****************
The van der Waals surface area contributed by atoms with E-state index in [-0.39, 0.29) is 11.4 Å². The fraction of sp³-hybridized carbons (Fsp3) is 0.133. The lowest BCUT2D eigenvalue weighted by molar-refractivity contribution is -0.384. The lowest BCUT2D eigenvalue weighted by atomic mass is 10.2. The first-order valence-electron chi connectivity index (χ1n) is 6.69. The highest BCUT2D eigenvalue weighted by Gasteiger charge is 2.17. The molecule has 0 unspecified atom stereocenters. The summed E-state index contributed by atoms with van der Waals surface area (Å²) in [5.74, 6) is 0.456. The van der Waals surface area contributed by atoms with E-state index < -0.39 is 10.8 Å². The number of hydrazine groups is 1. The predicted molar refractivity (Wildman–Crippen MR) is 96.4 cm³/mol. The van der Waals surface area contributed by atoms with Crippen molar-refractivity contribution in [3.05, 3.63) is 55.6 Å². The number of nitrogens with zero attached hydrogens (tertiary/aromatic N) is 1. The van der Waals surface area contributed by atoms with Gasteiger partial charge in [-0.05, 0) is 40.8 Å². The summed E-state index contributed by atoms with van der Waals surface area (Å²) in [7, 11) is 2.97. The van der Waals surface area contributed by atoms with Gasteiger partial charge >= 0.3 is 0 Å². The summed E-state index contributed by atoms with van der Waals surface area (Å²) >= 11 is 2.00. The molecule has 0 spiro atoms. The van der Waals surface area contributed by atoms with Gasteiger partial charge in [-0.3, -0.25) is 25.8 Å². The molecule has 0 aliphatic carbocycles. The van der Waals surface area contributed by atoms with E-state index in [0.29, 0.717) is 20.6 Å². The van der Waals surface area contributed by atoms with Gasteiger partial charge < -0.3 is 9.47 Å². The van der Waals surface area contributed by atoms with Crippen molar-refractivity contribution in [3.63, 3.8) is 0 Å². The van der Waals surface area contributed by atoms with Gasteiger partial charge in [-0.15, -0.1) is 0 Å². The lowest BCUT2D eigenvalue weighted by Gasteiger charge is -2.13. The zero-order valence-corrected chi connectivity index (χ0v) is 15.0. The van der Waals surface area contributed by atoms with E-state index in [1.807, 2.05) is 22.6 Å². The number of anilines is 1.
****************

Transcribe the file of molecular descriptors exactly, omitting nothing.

The van der Waals surface area contributed by atoms with E-state index in [-0.39, 0.29) is 11.4 Å². The fraction of sp³-hybridized carbons (Fsp3) is 0.133. The lowest BCUT2D eigenvalue weighted by molar-refractivity contribution is -0.384. The lowest BCUT2D eigenvalue weighted by atomic mass is 10.2. The first-order valence-electron chi connectivity index (χ1n) is 6.69. The highest BCUT2D eigenvalue weighted by Gasteiger charge is 2.17. The molecule has 0 unspecified atom stereocenters. The summed E-state index contributed by atoms with van der Waals surface area (Å²) in [5.74, 6) is 0.456. The van der Waals surface area contributed by atoms with E-state index < -0.39 is 10.8 Å². The number of hydrazine groups is 1. The predicted molar refractivity (Wildman–Crippen MR) is 96.4 cm³/mol. The van der Waals surface area contributed by atoms with Crippen molar-refractivity contribution in [3.05, 3.63) is 55.6 Å². The number of nitrogens with zero attached hydrogens (tertiary/aromatic N) is 1. The van der Waals surface area contributed by atoms with Gasteiger partial charge in [-0.05, 0) is 40.8 Å². The summed E-state index contributed by atoms with van der Waals surface area (Å²) in [7, 11) is 2.97. The van der Waals surface area contributed by atoms with Gasteiger partial charge >= 0.3 is 0 Å². The summed E-state index contributed by atoms with van der Waals surface area (Å²) >= 11 is 2.00. The molecule has 0 spiro atoms. The van der Waals surface area contributed by atoms with Gasteiger partial charge in [-0.3, -0.25) is 25.8 Å². The molecule has 0 aliphatic carbocycles. The van der Waals surface area contributed by atoms with E-state index in [0.29, 0.717) is 20.6 Å². The van der Waals surface area contributed by atoms with Gasteiger partial charge < -0.3 is 9.47 Å². The van der Waals surface area contributed by atoms with Crippen molar-refractivity contribution in [3.63, 3.8) is 0 Å². The van der Waals surface area contributed by atoms with Gasteiger partial charge in [-0.15, -0.1) is 0 Å². The lowest BCUT2D eigenvalue weighted by Gasteiger charge is -2.13. The zero-order valence-corrected chi connectivity index (χ0v) is 15.0. The van der Waals surface area contributed by atoms with E-state index in [1.807, 2.05) is 22.6 Å². The number of anilines is 1.